Public & Private in Feminist Theory: The women’s and gay movements represented group who were by definition linked to a conventional understanding of private life –gender roles, sexuality, the home and family. They were public movements contesting the most private and intimate matters. Second-wave feminism argued that the distinction (of public and private) was virtually synonymous with patriarchy. Male was to public as female was to private.

In the U.S it was largely in the contexts of feminist agitation –especially over birth control and reproductive freedom—that privacy came to be fully recognized as a domain of Constitutional law. These initiatives of the women’s movement, and the understanding of public and private implied by them, enabled a significant expansion of the liberal welfare state into new areas of social life.

The Liberal Tradition: In liberal thought, private persons, no longer defined by privation or powerlessness, had become the proper site of humanity. They possessed publicly relevant rights by virtue of being private persons (p.39). This liberal idea goes hand in hand with capitalism. Adam Smith lent powerful support to the idea that economic life, as a realm of private society, should be kept free from state or public interference (p.40). Meanwhile, the state was evolving into a modern bureaucracy, with its normative distinction between the public function of office and the private person of the officeholder.

The Public Sphere:
Kant: He emphasis on the different publics to which thought can be relevant, ranging from inner freedom to domestic assemblies, commonwealths, cosmopolitan society, the transnational public of scholars, and even “the entire public of the reading world.” For him, some publics are more public than others. With this conception, Kant articulates a key distinction between public and political. He recognizes that there are publics, such as the reading world, that do not correspond to any kind of polity. They enable a way of being public through critical discourse that is not limited by the duties and constraints of office or by loyalties to a commonwealth or nation (p.45)

Habermas: He brings Kant’s ideas to our modern society and shows that bourgeois society has always been structure by a set of ideals that were contradicted by its own organization and compromised by its own ideology. Through a historical shift, a public that “from the outset was a reading public” became “the abstract counterpart of public authority” and “came into an awareness of itself as the latter’s opponent, that is, as the public of the now emerging public sphere of civil society.” The public in this news sense, in short, was no longer opposed to the private. It was private. The public sphere is “a category of bourgeois society” not just because its member are mostly bourgeois but also because the reorganization of society around the institutions of public criticism was one of the means by which bourgeois society came into being, conscious of itself as “society” (p.48). The important point for him is that the emancipatory potential of the public sphere was abandoned rather than radicalized and that changing conditions have now made its realization more difficult than ever. Habermas stresses especially two such conditions: the asymmetrical nature of mass culture, which makes it easier for those with capital or power to distribute their views but harder for marginal voices to talk back; and the growing interpenetration of the state and civil society, which makes it harder to conceive of the private public sphere as a limitation on state power. These tendencies amount to what Habermas calls a “refeudalization” of the public sphere. (p. 49-50)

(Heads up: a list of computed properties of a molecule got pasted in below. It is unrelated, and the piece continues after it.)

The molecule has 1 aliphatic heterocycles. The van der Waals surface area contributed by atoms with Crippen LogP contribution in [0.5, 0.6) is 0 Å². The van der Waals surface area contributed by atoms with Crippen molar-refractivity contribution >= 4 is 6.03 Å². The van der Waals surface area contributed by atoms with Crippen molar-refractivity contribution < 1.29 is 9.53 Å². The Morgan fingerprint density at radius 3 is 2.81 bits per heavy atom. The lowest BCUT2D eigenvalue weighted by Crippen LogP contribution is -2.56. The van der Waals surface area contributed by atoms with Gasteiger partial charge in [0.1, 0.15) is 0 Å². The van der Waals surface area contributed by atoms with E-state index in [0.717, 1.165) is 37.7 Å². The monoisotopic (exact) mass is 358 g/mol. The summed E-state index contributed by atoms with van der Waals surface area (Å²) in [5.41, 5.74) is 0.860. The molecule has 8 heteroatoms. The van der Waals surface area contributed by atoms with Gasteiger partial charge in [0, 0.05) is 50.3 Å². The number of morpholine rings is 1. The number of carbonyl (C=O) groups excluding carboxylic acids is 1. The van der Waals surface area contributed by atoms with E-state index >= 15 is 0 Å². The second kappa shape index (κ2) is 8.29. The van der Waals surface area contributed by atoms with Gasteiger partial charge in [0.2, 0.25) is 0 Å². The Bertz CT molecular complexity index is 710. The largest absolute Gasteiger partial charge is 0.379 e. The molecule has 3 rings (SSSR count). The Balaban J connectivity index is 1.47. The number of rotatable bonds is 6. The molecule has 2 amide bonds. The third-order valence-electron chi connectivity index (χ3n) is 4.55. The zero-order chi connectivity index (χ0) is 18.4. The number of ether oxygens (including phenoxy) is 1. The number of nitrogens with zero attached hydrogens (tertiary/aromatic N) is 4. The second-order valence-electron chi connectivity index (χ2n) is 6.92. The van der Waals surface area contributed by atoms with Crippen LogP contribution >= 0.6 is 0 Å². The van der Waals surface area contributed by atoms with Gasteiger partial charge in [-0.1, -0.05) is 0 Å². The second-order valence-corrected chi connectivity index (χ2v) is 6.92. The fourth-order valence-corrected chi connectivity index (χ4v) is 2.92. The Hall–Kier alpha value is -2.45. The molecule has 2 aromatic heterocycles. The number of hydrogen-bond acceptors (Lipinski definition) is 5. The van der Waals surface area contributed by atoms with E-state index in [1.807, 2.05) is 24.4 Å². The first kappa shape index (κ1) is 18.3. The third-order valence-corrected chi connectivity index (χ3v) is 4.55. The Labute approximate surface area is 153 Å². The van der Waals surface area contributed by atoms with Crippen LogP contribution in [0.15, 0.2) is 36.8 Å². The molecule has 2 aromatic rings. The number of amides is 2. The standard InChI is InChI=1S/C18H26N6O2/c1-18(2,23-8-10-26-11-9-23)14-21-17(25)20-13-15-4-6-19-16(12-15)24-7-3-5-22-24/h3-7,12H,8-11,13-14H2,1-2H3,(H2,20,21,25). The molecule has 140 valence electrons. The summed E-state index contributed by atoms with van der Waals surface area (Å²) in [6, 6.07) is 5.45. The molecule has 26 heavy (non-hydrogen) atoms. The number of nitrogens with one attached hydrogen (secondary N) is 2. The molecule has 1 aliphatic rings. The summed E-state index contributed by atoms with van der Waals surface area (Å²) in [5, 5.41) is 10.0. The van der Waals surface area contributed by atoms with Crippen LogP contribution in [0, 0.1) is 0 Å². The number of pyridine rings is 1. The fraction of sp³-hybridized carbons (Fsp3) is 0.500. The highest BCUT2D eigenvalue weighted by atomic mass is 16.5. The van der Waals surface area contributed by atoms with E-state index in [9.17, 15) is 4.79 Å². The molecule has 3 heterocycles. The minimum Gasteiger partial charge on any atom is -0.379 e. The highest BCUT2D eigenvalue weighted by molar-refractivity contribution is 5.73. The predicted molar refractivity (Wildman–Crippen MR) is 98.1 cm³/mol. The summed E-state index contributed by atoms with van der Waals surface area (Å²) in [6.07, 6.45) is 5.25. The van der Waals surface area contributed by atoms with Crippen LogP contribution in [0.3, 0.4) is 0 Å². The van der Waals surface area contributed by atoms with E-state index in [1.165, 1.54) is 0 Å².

Counterpublics
A counterpublic according to Warner maintains at some level, conscious or not, an awareness of its subordinate status. It is usually related to a subculture, but there are important differences between these concepts. A counterpublic, against the background of the public sphere, enables a horizon of opinion and exchange; its exchanges remain distinct from authority and can have a critical relation to power; its extent is in principle indefinite, because it is not based on a precise demography but mediated by print, theater, diffuse networks of talk, commerce, and the like.

Arendt: For Arendt public and private refer less to the norms of gender that to the different conditions for action that define humanity. For those who think that gender and sexuality are defined through action in relation to others, and that they can be made subject to transformation for that reason, Arendt can be read as prescribing what Bonnie Honig calls “an agonistic politics of performativity” (p.58). Against the current of her time, in which privacy and personal life came to be viewed as the realm of individuality and freedom, Arendt sees both freedom and individuality in the world-making public activity of the polis, because it is a common framework of interaction that is needed to allow both a shared world of equals and the disclosure of unique agency. The public that Arendt values so much is the scene of world making and self-disclosure; it is therefore to be distinguished both from the prevailing system of politics and from any universalist notion of rational debate. It is a political scene, necessarily local because the self and the shared world disclosed through it emerge in interactions with others. (p. 59)